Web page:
Since sun exposure is the most preventable risk factor for skin cancer, dermatologists say the survey results are an encouraging sign that sun protection knowledge and action is improving across generations.
“Research shows that it only takes one blistering sunburn during childhood or adolescence to nearly double a person’s risk of developing melanoma, the deadliest form of skin cancer, later in life,” said board-certified Dermatologist Ali Hendi, MD, FAAD, assistant clinical professor of dermatology at Georgetown University Medical Center in Washington. “It’s great news that more parents today are aware of the risks associated with sun exposure and recognize the importance of protecting their children from the sun.”The increased awareness could stem from increased knowledge about skin cancer prevention and sun protection, says Hendi, signaling that public education on these topics might be paying off. For example, according to the survey, most Americans report knowing that it’s possible to get sunburnt on a cloudy day; that sunscreen has an expiration date; and that people with dark skin tones can get skin cancer too.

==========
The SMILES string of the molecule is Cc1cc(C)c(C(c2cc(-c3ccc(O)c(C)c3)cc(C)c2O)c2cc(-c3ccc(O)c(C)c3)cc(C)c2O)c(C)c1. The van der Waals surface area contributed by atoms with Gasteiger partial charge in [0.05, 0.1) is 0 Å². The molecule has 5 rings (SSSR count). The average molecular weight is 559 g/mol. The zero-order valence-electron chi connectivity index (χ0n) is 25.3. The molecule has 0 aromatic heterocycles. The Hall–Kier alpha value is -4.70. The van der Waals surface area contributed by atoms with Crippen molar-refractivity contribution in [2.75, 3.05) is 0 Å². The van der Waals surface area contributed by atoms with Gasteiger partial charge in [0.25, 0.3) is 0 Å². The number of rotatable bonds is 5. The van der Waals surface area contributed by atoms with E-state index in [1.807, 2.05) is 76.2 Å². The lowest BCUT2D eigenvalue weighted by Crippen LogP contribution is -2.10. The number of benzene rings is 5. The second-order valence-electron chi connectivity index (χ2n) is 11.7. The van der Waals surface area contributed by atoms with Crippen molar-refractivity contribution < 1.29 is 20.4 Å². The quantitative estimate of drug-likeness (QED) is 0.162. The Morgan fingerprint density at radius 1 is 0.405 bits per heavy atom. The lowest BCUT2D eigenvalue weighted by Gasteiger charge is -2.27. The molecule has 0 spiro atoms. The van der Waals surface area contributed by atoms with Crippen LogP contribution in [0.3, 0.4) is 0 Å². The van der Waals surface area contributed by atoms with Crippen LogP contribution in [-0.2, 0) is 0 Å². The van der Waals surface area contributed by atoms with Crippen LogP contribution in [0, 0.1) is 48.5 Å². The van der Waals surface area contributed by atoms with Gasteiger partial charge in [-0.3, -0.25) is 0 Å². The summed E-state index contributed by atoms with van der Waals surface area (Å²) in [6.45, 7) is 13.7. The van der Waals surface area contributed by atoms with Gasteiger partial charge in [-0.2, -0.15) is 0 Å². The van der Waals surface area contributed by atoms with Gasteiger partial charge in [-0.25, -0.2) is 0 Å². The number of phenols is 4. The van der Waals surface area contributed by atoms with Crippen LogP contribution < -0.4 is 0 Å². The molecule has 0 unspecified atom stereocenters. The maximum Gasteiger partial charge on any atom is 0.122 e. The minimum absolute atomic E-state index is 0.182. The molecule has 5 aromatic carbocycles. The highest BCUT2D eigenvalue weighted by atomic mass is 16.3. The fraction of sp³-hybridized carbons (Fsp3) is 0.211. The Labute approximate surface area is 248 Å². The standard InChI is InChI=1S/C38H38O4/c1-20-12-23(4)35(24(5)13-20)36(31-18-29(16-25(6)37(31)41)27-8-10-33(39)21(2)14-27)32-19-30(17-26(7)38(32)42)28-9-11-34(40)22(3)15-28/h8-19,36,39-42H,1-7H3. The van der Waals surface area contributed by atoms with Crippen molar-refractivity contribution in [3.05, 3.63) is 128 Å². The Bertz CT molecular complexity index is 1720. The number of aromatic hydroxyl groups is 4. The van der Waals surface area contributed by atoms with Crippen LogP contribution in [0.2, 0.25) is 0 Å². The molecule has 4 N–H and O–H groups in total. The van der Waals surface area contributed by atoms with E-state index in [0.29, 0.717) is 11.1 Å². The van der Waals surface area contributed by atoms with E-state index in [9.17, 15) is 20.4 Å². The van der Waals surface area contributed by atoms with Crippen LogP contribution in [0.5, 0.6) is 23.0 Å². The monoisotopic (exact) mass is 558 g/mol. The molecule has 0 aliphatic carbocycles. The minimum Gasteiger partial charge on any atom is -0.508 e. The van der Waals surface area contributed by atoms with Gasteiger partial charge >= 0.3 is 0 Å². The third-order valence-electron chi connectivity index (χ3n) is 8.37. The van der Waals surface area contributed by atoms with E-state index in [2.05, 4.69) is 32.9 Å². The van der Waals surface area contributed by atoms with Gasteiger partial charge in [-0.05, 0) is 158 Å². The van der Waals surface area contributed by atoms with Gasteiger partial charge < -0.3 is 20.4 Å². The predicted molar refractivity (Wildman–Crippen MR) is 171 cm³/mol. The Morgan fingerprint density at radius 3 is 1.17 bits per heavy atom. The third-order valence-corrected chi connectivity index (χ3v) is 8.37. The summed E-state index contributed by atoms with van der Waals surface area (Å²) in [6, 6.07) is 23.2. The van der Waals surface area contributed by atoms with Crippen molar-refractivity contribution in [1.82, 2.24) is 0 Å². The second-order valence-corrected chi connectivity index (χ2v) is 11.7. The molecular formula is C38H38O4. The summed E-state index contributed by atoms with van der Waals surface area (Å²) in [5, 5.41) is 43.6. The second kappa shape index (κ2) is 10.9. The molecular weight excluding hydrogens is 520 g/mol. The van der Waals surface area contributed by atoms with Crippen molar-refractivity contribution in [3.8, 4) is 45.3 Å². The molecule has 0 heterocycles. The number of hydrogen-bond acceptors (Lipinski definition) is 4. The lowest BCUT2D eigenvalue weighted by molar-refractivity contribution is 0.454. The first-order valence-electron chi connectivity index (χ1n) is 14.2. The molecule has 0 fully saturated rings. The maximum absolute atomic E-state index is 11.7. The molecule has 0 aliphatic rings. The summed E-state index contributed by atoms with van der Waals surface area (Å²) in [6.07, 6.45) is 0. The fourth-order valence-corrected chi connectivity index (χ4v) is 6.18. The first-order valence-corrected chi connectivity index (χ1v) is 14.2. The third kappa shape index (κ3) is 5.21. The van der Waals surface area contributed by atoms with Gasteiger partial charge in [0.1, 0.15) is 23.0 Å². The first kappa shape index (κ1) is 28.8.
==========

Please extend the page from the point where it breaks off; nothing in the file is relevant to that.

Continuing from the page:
Hendi’s patient Sharman Dudley, a mother of two, knows first-hand how critical it is to practice safe sun, both for herself and her family. Diagnosed with melanoma four times, Dudley says she’s grateful her skin cancers were detected early, when they were most treatable. This experience makes her particularly mindful of her kids’ skin health now as well.
“While we still enjoy the outdoors, having melanoma has changed the way I plan our activities outdoors, like making sure to find or create shade during periods of peak sunlight,” she explained. “We also don’t leave our house without wearing sunscreen and bringing wide-brimmed hats, sunglasses with UV protection, and lightweight and long-sleeved shirts that we can throw on when needed.”
Hendi emphasized that sunscreen isn’t the only way for busy parents to shield their kids from the sun, but rather one component of a comprehensive sun protection plan. Other components include protective clothing, staying out of the sun from 10am to 2pm and seeking shade whenever possible.